Telemedicine Use Increases Among Rural Medicare Beneficiaries

In a recent study, Harvard Medical School researchers discovered the number of telemedicine visits provided to Medicare beneficiaries increase by 28 percent each year from 2004 to 2013, with a total of 107,000 visits provided in 2013. This research is one of the first to measure the frequency of telemedicine over the years.

In order to encourage greater use of telemedicine, more than half of U.S. states have passed parity laws mandating that telemedicine visits be reimbursed at the same rate as an in-person visit. Currently, Medicare limit payment for telemedicine care to patients living in rural areas who receive a live-video visit at a clinic or facility, but telemedicine use within Medicare continues to grow.

Over 40,000 rural Medicare beneficiaries received one telemedicine visit in 2013, with a mean of 2.6 visits each. Disabled beneficiaries with mental illness were the most likely to have received telemedicine services; with the vast majority of the visits being for mental health conditions.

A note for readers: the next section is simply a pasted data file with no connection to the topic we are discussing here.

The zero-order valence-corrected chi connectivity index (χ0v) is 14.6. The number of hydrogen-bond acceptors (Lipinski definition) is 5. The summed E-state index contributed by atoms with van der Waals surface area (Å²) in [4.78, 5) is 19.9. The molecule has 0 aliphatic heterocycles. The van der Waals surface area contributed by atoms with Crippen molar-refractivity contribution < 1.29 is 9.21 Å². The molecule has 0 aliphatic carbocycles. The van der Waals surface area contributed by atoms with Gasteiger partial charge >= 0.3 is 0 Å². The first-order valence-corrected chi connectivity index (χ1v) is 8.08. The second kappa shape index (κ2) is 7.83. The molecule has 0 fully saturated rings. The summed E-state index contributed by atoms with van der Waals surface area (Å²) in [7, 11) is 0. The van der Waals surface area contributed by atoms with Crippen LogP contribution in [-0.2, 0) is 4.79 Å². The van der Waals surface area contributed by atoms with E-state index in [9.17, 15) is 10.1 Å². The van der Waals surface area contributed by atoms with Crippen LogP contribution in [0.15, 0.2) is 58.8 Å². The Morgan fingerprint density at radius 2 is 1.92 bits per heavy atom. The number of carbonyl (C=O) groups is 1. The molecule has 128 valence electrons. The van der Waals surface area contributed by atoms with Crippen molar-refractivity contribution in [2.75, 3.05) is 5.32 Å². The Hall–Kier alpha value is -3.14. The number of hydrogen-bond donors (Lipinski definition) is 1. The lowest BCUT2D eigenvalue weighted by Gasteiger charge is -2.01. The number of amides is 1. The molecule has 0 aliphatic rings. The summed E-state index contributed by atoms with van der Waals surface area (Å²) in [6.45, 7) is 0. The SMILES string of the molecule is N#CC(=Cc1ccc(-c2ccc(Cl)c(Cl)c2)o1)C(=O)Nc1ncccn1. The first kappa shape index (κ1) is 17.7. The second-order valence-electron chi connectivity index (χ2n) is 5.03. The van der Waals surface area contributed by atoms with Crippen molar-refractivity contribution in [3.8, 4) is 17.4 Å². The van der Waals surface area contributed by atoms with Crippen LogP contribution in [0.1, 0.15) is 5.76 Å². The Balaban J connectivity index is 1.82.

“Within the Medicare program, telemedicine is being provided to a particularly disadvantaged population,” said Ateev Mehrotra, HMS associate professor of health care policy and lead author of the study.

Information collected from this study can help inform proposed legislation to help drive telemedicine into the future and increase access for those whom would benefit from these services.

For more information on telemedicine in rural areas click here. 

For the full JAMA research study on rural Medicare telemedicine click here. 

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